We arrived in Puntarenas at about 2:30 PM.  Puntarenas is a rough and tumble port town.  We looked at least 7 places to stay before we chose a room.  The cheap hotels were sleazy and pretty dirty, while the more expensive ones were clean and always up stairs.  We settled on Pension Montemar for C4000 for the night.  We stored our bicycles in a separate room. 

74 km

15 km  dirt

March 6 Puntarenas.  We are in search of FrontPage XP today.  We think that an upgrade in software may alleviate our problem with posting the web page.   Funny, Costa Rica has not embraced the internet like other Latin American countries. The only place we have found internet is in the tourist areas.  In Puntarenas, a regular town, we had to search high and low to find an internet cafe.  We looked for FrontPage XP and only found the Spanish version. We are off to Jaco tomorrow  
March 7 Puntarenas - Jaco.  We left our hotel at 5:45 this morning the first 15 km were flat.  I am glad that it is early because the road off the peninsula is narrow.  We met up with a local biker as we left the peninsula and he rode with us for a while.  He warned us of a long uphill climb into Jaco.  The roads are in terrible shape, pot holes, large drop offs, and narrow roads.

In my opinion, Costa Rica has the most vehicles and the worst roads in Central America.  The drivers do not have the patience that we have seen in other parts of Latin America.  More than one driver has dusted us with dirt as they peeled out in front of us rather than wait for us to go by.   We even had a tractor trailer pull out in front of us and try to turn, only to get hung up on our side of the road.  He could of easily picked another route, through a big parking lot, that did not impede our travel and stop traffic in both directions.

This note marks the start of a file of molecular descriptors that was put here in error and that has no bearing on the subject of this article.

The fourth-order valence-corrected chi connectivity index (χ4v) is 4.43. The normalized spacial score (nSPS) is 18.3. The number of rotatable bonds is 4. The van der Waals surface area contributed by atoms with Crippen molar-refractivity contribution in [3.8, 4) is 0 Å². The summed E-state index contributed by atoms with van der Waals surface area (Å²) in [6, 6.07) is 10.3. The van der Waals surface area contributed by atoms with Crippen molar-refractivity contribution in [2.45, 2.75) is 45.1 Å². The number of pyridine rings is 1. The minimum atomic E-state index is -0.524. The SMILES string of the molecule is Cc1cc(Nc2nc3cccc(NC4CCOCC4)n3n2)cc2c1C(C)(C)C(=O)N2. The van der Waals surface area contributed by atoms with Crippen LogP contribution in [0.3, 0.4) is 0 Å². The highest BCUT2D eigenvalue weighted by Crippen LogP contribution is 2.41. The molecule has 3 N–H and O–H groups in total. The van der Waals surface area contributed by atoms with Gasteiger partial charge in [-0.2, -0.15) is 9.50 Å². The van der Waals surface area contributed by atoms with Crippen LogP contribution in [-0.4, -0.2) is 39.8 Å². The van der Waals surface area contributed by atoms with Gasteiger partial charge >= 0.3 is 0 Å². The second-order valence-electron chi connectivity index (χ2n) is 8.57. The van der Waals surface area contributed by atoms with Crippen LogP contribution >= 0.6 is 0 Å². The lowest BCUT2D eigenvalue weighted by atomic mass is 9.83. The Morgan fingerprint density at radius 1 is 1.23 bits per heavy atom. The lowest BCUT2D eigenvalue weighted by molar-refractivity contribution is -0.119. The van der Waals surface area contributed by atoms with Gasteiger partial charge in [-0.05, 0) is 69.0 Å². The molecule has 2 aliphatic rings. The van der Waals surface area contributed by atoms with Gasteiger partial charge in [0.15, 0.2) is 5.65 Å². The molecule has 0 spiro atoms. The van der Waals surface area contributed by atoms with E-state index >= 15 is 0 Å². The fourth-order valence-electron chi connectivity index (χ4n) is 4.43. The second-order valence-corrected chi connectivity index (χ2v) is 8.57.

Once we got on the main road to Jaco the road improved greatly.  The pavement was new and there was enough room for us to ride.  After climbing for the morning we descended into a valley and crossed a river, full of crocodiles, large crocodiles.   Yikes.  I am not camping just anywhere anymore.  As we were leaving the area, I saw two scarlet macaws fly by, they were huge.  I was waiting for them to land but they never did.  The vegetation changed when we crossed the river, the seems more humid and the hills are greener than on the Nicoya Peninsula.  Another 5 minutes down the road we saw another pair of scarlet macaws, Tim tried to take a picture, but they only look like a dot, not the brilliant red they are.

The climb just before Jaco was awful.  It was 9:00 am but we were very very hot.   I had to stop about half way up because I was over heating, our water was getting low and the top of the hill was no where in sight.  After a good rest we made it to the top and into the town of Jaco.  Jaco is a typical beach town with a lot of English speaking people.  We could even find the New York Times.  At first glance it seems that Jaco is a mix of surfers, retirees, and spring breakers.

We are staying in Camping Hicaco, the place is a bit of a dump, I hate to be negative but the bathrooms are scary.  We are paying C1300 per person.  The only redeeming value of this place is that there is a place to lock up our belongs.

73 km
March 8 Jaco.  Checked out town and the beach today.  This is definitely a surfer town and since it is the weekend people are pouring into town.   We hung out in camp today.  We really do not like to get into the sun when we do not need to.  We have been biking for almost 11 months now and I have what I would call a biker tan.  When I wear a bathing suit I get the funniest looks,  Yes my thighs are white.  Went for a sunset swim. We met a Dutch cyclist today, he is riding down the coast towards Panama.